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New records for Eastern Mosquito Fern (Azolla cristata, Salviniaceae) in Canada

Daniel F. Brunton, Holly J. Bickerton


We report a cluster of Eastern Mosquito Fern (Azolla cristata, Salviniaceae) populations in five watersheds within a 56-km2 area of Leeds and Grenville County, Ontario. Some of the recently discovered populations were immense, one containing over two million individuals in 2016. These eastern Ontario populations are persistent, having been observed in situ continuously for four years. One population was confirmed after an apparent absence of at least 30 years and another was reported as present (or at least recurring) for approximately 50 years. We observed that Canadian A. cristata is capable, at least experimentally, of overwinter dormancy and subsequent renewal. Azolla cristata in eastern Ontario and western Quebec appears to represent naturally (if sporadically) occurring populations, likely transported from adjacent northern New York populations by migratory waterfowl. These natural occurrences are expected to be more frequent as climate change continues to reduce environmental barriers to the northward establishment of this and other southern taxa.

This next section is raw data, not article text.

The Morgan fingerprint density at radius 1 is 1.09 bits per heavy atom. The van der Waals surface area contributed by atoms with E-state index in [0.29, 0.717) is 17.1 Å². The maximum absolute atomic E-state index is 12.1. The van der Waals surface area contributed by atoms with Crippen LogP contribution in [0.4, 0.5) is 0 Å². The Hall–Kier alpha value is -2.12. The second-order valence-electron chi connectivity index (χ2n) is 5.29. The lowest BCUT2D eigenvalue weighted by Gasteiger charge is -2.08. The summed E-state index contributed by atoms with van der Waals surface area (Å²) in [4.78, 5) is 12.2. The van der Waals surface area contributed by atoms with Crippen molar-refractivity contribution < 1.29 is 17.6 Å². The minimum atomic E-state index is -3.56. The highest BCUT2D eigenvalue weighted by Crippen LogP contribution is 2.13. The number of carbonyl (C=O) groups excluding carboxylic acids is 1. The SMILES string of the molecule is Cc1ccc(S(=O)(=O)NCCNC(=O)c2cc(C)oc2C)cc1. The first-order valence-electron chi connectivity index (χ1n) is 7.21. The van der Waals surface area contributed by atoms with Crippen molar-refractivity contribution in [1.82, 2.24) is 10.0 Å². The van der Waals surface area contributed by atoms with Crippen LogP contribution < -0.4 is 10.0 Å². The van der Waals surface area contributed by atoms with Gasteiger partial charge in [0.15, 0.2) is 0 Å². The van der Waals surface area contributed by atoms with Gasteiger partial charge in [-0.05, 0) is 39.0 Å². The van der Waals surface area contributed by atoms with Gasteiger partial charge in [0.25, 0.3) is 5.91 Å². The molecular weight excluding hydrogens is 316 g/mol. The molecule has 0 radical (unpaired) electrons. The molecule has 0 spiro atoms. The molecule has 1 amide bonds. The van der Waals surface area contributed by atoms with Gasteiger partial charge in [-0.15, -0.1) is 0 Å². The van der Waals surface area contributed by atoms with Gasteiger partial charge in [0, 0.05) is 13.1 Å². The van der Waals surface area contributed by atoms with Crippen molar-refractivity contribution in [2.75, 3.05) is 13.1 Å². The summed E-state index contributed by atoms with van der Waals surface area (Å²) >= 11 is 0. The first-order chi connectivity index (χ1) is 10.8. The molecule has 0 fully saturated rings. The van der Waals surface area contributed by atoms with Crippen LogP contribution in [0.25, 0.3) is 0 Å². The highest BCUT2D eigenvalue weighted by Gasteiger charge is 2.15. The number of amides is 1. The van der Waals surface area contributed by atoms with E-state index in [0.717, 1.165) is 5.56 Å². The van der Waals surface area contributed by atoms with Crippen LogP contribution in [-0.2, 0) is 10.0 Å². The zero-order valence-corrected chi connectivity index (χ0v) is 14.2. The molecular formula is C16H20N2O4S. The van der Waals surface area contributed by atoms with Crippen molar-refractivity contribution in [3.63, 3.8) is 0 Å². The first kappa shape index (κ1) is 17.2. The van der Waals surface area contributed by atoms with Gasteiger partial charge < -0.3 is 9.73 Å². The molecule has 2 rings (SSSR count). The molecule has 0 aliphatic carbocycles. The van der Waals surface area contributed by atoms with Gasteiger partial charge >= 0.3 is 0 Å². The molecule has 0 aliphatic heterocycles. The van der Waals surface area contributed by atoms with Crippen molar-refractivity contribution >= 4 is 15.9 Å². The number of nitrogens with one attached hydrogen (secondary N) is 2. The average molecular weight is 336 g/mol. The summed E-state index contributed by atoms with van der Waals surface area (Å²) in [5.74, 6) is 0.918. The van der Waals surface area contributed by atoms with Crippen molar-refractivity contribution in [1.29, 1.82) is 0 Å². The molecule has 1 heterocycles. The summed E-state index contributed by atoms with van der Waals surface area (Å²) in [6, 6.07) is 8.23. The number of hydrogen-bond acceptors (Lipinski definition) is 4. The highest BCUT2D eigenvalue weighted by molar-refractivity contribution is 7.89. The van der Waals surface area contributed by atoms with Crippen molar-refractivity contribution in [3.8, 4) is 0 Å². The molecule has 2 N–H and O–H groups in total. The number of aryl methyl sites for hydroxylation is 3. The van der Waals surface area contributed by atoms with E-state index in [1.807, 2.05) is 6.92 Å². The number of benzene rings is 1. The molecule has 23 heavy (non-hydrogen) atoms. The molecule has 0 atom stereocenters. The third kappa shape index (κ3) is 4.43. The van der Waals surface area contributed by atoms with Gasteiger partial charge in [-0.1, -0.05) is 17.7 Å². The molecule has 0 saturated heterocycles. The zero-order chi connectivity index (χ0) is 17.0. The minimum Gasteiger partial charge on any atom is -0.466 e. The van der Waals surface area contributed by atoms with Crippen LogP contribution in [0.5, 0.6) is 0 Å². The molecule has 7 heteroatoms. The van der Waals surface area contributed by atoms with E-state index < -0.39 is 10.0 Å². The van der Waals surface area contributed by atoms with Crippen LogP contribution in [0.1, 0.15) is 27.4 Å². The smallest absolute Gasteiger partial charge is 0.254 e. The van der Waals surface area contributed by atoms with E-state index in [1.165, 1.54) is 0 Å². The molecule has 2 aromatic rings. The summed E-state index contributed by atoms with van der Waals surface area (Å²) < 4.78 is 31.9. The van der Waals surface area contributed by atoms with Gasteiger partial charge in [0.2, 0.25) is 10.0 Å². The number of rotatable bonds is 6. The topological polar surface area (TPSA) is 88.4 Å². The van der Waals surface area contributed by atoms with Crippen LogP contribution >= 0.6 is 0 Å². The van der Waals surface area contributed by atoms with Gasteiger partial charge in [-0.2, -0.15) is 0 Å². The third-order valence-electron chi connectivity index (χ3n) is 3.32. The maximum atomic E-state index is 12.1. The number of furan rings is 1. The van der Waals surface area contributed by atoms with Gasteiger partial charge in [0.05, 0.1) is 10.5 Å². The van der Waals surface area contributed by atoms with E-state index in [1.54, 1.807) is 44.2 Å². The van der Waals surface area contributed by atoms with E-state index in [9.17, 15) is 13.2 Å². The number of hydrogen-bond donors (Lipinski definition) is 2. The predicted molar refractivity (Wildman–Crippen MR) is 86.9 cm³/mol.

Azolla cristata; Eastern Mosquito Fern; climate change; native biodiversity; pteridophyte; Frontenac Axis; Ontario; Quebec

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